Perhaps “(I) pray thee (prithee) stáy | with ús, | go nót | to Wítt | enbérg,” Hamlet, i. 2. 119. though this verse may be better scanned “I práy | thee stáy | with us, | go nót | to Wíttenberg.” See 469. “Let me sée, | let me sée; | ís not | the léaf | turn'd dówn?” J. C. iv. 3. 273. So (if not 501) “And I' | will kíss | thy fóot: | (I) prithee bé | my gód.” Temp. ii. 2. 152.

"With you" is "wi' you" (as in "good-bye" for "God be with you"); "the" is th', and "of" is slurred in “Two nó | ble párt | ners wíth you; | the old dúch | ess
of Nórfolk.” Hen. VIII. v. 3. 168.

To write these lines in prose, as in the Folio and Globe, makes an extraordinary and inexplicable break in a scene which is wholly verse.

For the quasi-suppression of of see “The bás | tard of O'r | leáns | with hím | is joín'd,
The dúke | of Alén | çon fií | eth tó | his síde.” 1 Hen. VI. i. 1. 92, 93.

In the Tempest this use of unaccented monosyllables in trisyllabic feet is very common. “Go máke | thysélf | like a nýmph | o' the séa; | be súbject
To no síght | but thíne | and míne.” Temp. i. 2. 301.

Even in the more regular lines of the Sonnets these superfluous syllables are allowed in the foot. Thus: “Excúse | not sí | lence só; | for 't lies | in thée.” Sonn. 101. And even in rhyming lines of the plays: “Cáll them | agaín, | sweet prínce, | accépt | their suít;
I'f you | dený | them, áll | the lánd | will rúe 't.Rich. III. iii. 7. 221.

This sometimes modifies the scansion. "Hour" is a dissyllable, and 't is absorbed, in “You knów | I gáve 't | you hálf | an hoú | r sínce.” C. of E. iv. 1. 65.

Almost any syllables, however lengthy in pronunciation, can be used as the unaccented syllables in a trisyllabic foot, provided they are unemphatic. It is not usual, however, to find two such unaccented syllables as “Which most gíb | inglý, | ungráve | ly hé | did fáshion.” Coriol. ii. 3. 233.


Accented monosyllables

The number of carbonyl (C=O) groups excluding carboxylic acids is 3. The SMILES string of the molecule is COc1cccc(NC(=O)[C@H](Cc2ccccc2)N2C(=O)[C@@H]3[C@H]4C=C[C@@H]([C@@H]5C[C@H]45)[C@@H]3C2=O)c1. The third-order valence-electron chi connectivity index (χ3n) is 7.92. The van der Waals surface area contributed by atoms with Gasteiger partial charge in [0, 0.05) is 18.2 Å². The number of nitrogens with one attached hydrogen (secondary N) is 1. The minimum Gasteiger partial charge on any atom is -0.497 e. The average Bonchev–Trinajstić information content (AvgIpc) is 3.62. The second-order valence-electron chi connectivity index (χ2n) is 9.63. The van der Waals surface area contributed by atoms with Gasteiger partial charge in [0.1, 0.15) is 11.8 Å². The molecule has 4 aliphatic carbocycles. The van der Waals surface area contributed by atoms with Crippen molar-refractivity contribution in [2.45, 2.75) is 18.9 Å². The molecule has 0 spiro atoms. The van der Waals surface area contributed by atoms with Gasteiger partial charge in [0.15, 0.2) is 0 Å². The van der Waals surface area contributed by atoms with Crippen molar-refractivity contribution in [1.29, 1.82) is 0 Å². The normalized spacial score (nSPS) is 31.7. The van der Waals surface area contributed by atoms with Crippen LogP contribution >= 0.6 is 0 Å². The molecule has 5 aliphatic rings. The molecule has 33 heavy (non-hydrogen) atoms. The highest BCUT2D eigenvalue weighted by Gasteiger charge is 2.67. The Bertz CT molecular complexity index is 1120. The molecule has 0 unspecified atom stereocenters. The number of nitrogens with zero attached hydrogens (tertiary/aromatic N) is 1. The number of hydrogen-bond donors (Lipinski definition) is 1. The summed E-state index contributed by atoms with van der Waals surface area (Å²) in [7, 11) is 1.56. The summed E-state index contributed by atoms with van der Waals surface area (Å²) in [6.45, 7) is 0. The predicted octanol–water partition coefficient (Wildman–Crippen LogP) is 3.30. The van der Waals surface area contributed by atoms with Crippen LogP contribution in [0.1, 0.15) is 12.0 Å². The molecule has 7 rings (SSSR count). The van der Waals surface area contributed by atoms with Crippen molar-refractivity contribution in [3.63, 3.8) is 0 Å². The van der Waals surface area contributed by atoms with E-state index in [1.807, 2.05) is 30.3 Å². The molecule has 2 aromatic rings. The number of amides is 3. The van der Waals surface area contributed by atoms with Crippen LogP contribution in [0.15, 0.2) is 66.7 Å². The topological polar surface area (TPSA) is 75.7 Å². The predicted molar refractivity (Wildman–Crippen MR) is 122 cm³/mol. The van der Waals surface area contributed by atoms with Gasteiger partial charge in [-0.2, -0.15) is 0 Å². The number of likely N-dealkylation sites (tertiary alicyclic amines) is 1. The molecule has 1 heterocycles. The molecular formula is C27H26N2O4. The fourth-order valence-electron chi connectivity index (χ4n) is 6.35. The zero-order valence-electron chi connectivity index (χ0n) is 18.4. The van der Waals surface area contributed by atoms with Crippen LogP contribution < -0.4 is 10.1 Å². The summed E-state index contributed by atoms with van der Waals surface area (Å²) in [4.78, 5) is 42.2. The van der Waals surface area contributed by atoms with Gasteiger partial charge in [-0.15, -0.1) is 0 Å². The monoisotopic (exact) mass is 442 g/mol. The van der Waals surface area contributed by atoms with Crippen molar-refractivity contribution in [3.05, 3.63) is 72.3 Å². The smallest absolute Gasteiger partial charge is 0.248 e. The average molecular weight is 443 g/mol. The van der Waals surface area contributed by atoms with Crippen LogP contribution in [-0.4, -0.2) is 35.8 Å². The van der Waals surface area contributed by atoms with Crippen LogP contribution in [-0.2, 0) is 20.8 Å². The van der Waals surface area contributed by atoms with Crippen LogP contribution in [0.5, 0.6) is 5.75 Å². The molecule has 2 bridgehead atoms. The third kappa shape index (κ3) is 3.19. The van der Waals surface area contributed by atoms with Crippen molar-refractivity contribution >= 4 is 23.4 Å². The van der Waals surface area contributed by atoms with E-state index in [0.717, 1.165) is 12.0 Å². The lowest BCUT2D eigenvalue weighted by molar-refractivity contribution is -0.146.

Accented monosyllables. On the other hand, sometimes an unemphatic monosyllable is allowed to stand in an emphatic place, and to receive an accent. This is particularly the case with conjunctions and prepositions at the end of the line. We still in conversation emphasize the conjunctions "but," "and," "for," &c. before a pause, and the end of the line (which rarely allows a final monosyllable to be light, unless it be an extra-syllable) necessitates some kind of pause. Hence “This my mean task
Would be as heavy to me as odious, but
The mistress which I serve quickens what's dead.” Temp. iii. 1. 5. “Or ere
It should the good ship so have swallow'd and
The fraughting souls within her.” Ib. i. 2. 12. “Freed and enfranchised, not a party to
The anger of the king, nor guilty of
(If any be) the trespass of the queen.” W. T. ii. 2. 62, 63. So Temp. iii. 2. 33, iv. 1. 149; W. T. i. 2. 372, 420, 425, 432, 449, 461, &c.

The seems to have been regarded as capable of more emphasis than with us: “Whose shadow the dismissed bachelor loves.” Temp. iv. 1. 67. “With silken streamers the young Phœbus fanning.” Hen. V. iii. Prol. 6. “And your great uncle's, Edward the Black Prince.” Ib. i. 1. 105, 112. “And Prosp'ro (469) the prime duke, being (470) so reputed.” Temp. i. 2. 72. “Your breath first kindled the dead coal of war.” K. J. v. 2. 83. “Omitting the sweet benefit of time.” T. G. of V. ii. 4. 65. “So doth the woodbine, the sweet honeysuckle.” M. N. D. iv. 1. 47. “Then, my queen, in silence sad,
Trip we after the night's shade.” Ib. iv. 1. 101. “His brother's death at Bristol the Lord Scroop.” 1 Hen. IV. i. 3. 271. “So please you something touching the Lord Hamlet.” Hamlet, i. 3. 89. “Thou hast affected the fine strains of honour.” Coriol. v. 3. 149, 151.

In most of these cases the precedes a monosyllable which may be lengthened, thus: “Your bréath | first kíndled | the déa | d (484) cóal | of wár.” So Temp. i. 2. 196, 204; ii. 2. 164; iv. 1. 153. Compare “Oh, weep for Adonais. The quick dreams.” SHELLEY, Adonais, 82.